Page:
To over-generalize, the more FSP offers a personal interpretation of subtle and ambiguous notable situations, the more people who focus on other aspects of conversations or are just insensitive will become convinced the incidents are fiction.

Anonymous said...

I am the anonymous who doubted FSP...some other anonymous asked for a specific example and I am commenting again...off the top of my head, the post about how a grad student who had never published an article told her on meeting for the first time that he had never heard of her and she must not publish much and later the same person applies for the post doc at her lab and gets rejected by her...this is very very hard to believe for me....speaking from my personal experience of living in many western countries during my studies my general impression of west (both europe and america) so far is that people in general are very polite and nice, I have visited US for a month (this is not long I know) and I only came in contact with non-academic people and still they were very nice and polite....for someone in academic setting for instance in grad school and more importantly in physical sciences where one is supposed to have decent level of intelligence to say something so blatantly rude and on the face while meeting for the very first time is just unbelievable...and most likely not true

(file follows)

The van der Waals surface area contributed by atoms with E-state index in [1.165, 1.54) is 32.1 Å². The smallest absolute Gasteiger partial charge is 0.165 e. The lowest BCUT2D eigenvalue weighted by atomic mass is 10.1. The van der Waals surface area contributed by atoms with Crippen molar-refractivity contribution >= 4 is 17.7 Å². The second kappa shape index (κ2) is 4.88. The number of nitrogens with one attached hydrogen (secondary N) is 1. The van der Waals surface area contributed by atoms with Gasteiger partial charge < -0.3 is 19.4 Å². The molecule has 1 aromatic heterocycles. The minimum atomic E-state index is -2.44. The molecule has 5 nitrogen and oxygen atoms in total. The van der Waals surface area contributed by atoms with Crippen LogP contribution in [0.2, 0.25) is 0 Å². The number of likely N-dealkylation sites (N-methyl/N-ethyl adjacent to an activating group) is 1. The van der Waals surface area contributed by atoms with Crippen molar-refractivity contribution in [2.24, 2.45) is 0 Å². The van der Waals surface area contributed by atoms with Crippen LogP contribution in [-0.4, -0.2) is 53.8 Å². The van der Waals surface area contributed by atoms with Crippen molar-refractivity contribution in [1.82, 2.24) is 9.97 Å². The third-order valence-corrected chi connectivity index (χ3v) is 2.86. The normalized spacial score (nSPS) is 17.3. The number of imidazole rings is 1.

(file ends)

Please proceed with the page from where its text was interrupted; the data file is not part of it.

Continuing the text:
Female Science Professor said...

Alas, that one was entirely true in all respects, although I don't remember writing that he had no publications; I think he had one. I don't mean to imply that US grad students can't be jerks, but this particular student happened to be from a rather conservative country. I suspected at the time that he didn't really know how to deal with me on a professional level, and the result was offensive to me. Nevertheless, he was willing to overcome his initial suspicion of me when it became clear that I might be useful to him, as I had funding for a postdoc in his area of expertise. I did not, in fact, hire him, and I am still collaborating with the person I did hire. I don't know where the other guy is now; he seems to have left academe or moved into another field entirely.

I just found the original
post.

FrauTech said...

If a tree falls in a forest and there's no man there to hear it...does it make a sound?